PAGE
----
Where is Ignominy?

I’m not entirely sure where Ignominy is but I do know that lots of things end up there. It is common to hear of this or that ending up in Ignominy. Perhaps I should look it up on Google Maps.

I was reminded of this when reading about the Government’s announced shake-up of the Reserve Bank of Australia (RBA). Readers will be fully aware of my criticism of the RBA over many years. It now seems as if the Government has come to the same conclusion.

50 or more recommendations for changing the RBA and how it works, made by a review panel, have all been accepted by the Government. When I found out that the review was under way, I was hopeful. In retrospect, I am disappointed, although not surprised.

Of the changes, the key ones are:
1) Decision making authority for setting interest rates will be handed to a separate panel of experts.
2) The RBA will be required to give equal consideration to the rate of inflation and the rate of unemployment in fulfilling its charter.
3) A new position, Head of Communications, will be established.

You will understand my disappointment. I had hoped that the Review Panel would recommend that the RBA be abolished. There is no need for a central bank. Central banks are an invention for political convenience. They are not needed. During the time of the greatest rate of economic growth in history, the 19th century, there were no central banks. The only people who advocate for central banks are politicians and bankers. Let that sink in.

So my main hope was not well served by this Review Panel. But they have made things worse.

Firstly, having another panel of experts rather than the RBA experts setting interest rates is nothing new. The new panel will be equally bad as the old experts. An external panel of experts will argue with the internal experts and so on. Too many experts increases the likelihood of analysis paralysis.

Secondly, imposing the need to consider unemployment on an equal footing as the preservation of the currency is setting the RBA and its external panel on the road to impossible conflicts. Which is more important when inflation is running at say 10%pa and unemployment is 5%? What about the reverse? There is frequently a conflict in policy when trying to control these two malaises. Not always, of course, as the Phillips Curve has faded in credibility in recent decades, but in political terms there are conflicts. Thus the Government is setting up the RBA to be an active participant in the political struggle. That is a huge mistake.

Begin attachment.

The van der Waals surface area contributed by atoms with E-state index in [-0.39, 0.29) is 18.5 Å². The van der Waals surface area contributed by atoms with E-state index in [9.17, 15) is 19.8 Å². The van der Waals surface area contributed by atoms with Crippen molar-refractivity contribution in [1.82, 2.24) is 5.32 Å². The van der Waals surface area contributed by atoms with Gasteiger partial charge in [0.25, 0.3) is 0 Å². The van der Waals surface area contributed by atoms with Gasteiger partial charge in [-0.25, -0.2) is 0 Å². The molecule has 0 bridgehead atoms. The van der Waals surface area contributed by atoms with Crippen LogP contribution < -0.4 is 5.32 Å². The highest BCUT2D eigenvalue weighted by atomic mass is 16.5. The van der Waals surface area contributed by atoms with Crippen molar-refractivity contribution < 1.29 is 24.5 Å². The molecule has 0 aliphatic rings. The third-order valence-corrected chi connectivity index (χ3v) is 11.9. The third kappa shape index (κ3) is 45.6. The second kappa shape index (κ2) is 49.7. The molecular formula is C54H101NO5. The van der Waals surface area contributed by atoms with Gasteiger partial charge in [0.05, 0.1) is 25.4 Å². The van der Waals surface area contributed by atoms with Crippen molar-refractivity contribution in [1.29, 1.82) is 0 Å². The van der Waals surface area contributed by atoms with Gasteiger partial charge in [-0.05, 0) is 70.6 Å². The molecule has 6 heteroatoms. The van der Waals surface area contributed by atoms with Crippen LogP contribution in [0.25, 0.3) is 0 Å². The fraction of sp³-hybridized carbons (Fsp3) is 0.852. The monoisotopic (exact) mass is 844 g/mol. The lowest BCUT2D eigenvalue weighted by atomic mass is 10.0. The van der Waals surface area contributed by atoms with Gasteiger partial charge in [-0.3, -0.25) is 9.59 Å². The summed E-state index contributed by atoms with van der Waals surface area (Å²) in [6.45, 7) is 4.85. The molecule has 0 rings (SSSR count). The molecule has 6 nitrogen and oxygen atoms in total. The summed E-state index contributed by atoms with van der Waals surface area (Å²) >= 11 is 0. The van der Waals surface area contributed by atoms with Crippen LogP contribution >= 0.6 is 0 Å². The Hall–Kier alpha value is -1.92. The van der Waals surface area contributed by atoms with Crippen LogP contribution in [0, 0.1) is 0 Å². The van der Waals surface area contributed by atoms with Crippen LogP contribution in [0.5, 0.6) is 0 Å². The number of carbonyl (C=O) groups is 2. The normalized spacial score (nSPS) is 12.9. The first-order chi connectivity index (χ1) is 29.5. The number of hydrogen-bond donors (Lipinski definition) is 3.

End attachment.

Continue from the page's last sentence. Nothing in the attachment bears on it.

The third key recommendation of setting up a Head of Communications thus becomes clear. The messaging from the RBA justifying policy settings will become part of the political messaging. Communication will be harder, messier etc.

In essence, the independence of the RBA, always a vague and loose concept, will be abandoned. The Government of the day will be influencing monetary policy. In the words of a political scoundrel*, there will be a modern and nuanced approach to RBA independence.

While the RBA shake up will make things worse, not better, there has been a public battering of the current RBA Governor and Board. Governor Lowe has been shamed publicly by the Government for the Bank’s incompetence. Yet Lowe still harbours thoughts of having his term as Governor extended at the end of his current term this September. Talk about lack of self-awareness. Or clinging to the wreckage.

I would hazard a guess that the new Governor has already been appointed, the signatures are on the contract, and a public announcement will be made soon. Lowe will be thanked for his service and “we wish him well in his future endeavours.” In other words, bye Phil. Shut the door on the way out.

The offices of the RBA are in Martin Place, prime Sydney real estate. When Phil walks out of the office for the last time and ends up in Martin Place, Google Maps will probably point to that part of Sydney for any searchers looking for Ignominy.

*Political scoundrel: Victorian Premier Andrews, who submitted to an anti corruption review panel that his Government operated a “modern and nuanced interpretation of ministerial responsibility.” The anti corruption panel found corruption operating at the highest level of Government in Victoria under Andrews.